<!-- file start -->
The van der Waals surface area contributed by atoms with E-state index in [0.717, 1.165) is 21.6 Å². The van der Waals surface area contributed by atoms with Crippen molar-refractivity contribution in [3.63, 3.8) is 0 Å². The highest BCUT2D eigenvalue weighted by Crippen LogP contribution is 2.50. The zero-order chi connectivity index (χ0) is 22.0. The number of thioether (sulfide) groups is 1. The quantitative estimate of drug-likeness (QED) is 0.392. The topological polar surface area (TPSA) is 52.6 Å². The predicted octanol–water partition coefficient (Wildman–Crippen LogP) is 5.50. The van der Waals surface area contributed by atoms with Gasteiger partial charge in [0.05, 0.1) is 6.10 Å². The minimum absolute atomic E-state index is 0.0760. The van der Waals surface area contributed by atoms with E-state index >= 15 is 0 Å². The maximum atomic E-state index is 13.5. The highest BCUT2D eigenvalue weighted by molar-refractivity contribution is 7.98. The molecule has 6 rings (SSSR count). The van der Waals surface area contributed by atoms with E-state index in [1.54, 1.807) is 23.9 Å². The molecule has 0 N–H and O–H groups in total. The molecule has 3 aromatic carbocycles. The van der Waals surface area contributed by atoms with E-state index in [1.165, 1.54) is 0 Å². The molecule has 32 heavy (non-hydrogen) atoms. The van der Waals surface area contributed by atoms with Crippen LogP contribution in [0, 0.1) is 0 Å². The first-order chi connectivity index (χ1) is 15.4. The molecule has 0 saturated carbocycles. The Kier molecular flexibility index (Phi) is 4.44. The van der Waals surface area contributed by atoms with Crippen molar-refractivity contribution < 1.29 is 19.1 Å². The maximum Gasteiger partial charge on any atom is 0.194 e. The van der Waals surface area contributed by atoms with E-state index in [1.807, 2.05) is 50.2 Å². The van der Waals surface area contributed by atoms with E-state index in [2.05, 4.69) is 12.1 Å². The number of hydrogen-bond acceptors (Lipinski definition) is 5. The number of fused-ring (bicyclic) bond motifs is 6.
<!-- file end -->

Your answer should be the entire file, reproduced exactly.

The van der Waals surface area contributed by atoms with E-state index in [0.717, 1.165) is 21.6 Å². The van der Waals surface area contributed by atoms with Crippen molar-refractivity contribution in [3.63, 3.8) is 0 Å². The highest BCUT2D eigenvalue weighted by Crippen LogP contribution is 2.50. The zero-order chi connectivity index (χ0) is 22.0. The number of thioether (sulfide) groups is 1. The quantitative estimate of drug-likeness (QED) is 0.392. The topological polar surface area (TPSA) is 52.6 Å². The predicted octanol–water partition coefficient (Wildman–Crippen LogP) is 5.50. The van der Waals surface area contributed by atoms with Gasteiger partial charge in [0.05, 0.1) is 6.10 Å². The minimum absolute atomic E-state index is 0.0760. The van der Waals surface area contributed by atoms with E-state index >= 15 is 0 Å². The maximum atomic E-state index is 13.5. The highest BCUT2D eigenvalue weighted by molar-refractivity contribution is 7.98. The molecule has 6 rings (SSSR count). The van der Waals surface area contributed by atoms with E-state index in [1.54, 1.807) is 23.9 Å². The molecule has 0 N–H and O–H groups in total. The molecule has 3 aromatic carbocycles. The van der Waals surface area contributed by atoms with E-state index in [1.165, 1.54) is 0 Å². The molecule has 32 heavy (non-hydrogen) atoms. The van der Waals surface area contributed by atoms with Crippen LogP contribution in [0, 0.1) is 0 Å². The first-order chi connectivity index (χ1) is 15.4. The molecule has 0 saturated carbocycles. The Kier molecular flexibility index (Phi) is 4.44. The van der Waals surface area contributed by atoms with Crippen molar-refractivity contribution < 1.29 is 19.1 Å². The maximum Gasteiger partial charge on any atom is 0.194 e. The van der Waals surface area contributed by atoms with E-state index in [1.807, 2.05) is 50.2 Å². The van der Waals surface area contributed by atoms with E-state index in [2.05, 4.69) is 12.1 Å². The number of hydrogen-bond acceptors (Lipinski definition) is 5. The number of fused-ring (bicyclic) bond motifs is 6.